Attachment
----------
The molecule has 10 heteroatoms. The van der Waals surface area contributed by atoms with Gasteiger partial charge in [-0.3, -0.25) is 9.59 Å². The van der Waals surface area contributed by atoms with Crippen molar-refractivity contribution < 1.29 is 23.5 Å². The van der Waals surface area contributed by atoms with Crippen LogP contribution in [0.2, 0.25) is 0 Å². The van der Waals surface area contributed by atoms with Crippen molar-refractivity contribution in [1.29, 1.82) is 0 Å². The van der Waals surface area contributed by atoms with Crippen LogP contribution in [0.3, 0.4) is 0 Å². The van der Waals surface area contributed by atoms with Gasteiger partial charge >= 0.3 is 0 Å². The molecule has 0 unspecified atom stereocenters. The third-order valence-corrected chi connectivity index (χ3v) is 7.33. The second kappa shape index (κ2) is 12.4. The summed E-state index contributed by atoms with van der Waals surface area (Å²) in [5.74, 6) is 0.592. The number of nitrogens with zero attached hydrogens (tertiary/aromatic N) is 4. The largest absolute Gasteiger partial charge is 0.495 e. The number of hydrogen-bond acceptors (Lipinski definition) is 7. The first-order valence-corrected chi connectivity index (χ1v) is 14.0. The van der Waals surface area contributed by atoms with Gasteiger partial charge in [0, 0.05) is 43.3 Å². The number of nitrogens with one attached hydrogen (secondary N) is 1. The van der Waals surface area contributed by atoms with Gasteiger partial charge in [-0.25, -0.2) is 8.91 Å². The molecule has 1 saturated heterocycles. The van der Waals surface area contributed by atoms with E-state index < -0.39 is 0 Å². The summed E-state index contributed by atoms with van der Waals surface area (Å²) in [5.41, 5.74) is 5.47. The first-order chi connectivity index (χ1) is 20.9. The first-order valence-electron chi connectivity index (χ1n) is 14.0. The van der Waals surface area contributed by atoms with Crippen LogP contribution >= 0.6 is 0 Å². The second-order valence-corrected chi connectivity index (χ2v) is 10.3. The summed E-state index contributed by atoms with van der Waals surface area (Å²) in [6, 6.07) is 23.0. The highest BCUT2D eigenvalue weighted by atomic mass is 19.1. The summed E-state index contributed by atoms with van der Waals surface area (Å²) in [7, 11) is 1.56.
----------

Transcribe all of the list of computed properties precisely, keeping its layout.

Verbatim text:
The molecule has 10 heteroatoms. The van der Waals surface area contributed by atoms with Gasteiger partial charge in [-0.3, -0.25) is 9.59 Å². The van der Waals surface area contributed by atoms with Crippen molar-refractivity contribution < 1.29 is 23.5 Å². The van der Waals surface area contributed by atoms with Crippen LogP contribution in [0.2, 0.25) is 0 Å². The van der Waals surface area contributed by atoms with Crippen molar-refractivity contribution in [1.29, 1.82) is 0 Å². The van der Waals surface area contributed by atoms with Crippen LogP contribution in [0.3, 0.4) is 0 Å². The van der Waals surface area contributed by atoms with Gasteiger partial charge >= 0.3 is 0 Å². The molecule has 0 unspecified atom stereocenters. The third-order valence-corrected chi connectivity index (χ3v) is 7.33. The second kappa shape index (κ2) is 12.4. The summed E-state index contributed by atoms with van der Waals surface area (Å²) in [5.74, 6) is 0.592. The number of nitrogens with zero attached hydrogens (tertiary/aromatic N) is 4. The largest absolute Gasteiger partial charge is 0.495 e. The number of hydrogen-bond acceptors (Lipinski definition) is 7. The first-order valence-corrected chi connectivity index (χ1v) is 14.0. The van der Waals surface area contributed by atoms with Gasteiger partial charge in [0, 0.05) is 43.3 Å². The number of nitrogens with one attached hydrogen (secondary N) is 1. The van der Waals surface area contributed by atoms with Gasteiger partial charge in [-0.25, -0.2) is 8.91 Å². The molecule has 1 saturated heterocycles. The van der Waals surface area contributed by atoms with E-state index < -0.39 is 0 Å². The summed E-state index contributed by atoms with van der Waals surface area (Å²) in [5.41, 5.74) is 5.47. The first-order chi connectivity index (χ1) is 20.9. The first-order valence-electron chi connectivity index (χ1n) is 14.0. The van der Waals surface area contributed by atoms with Crippen LogP contribution >= 0.6 is 0 Å². The second-order valence-corrected chi connectivity index (χ2v) is 10.3. The summed E-state index contributed by atoms with van der Waals surface area (Å²) in [6, 6.07) is 23.0. The highest BCUT2D eigenvalue weighted by atomic mass is 19.1. The summed E-state index contributed by atoms with van der Waals surface area (Å²) in [7, 11) is 1.56.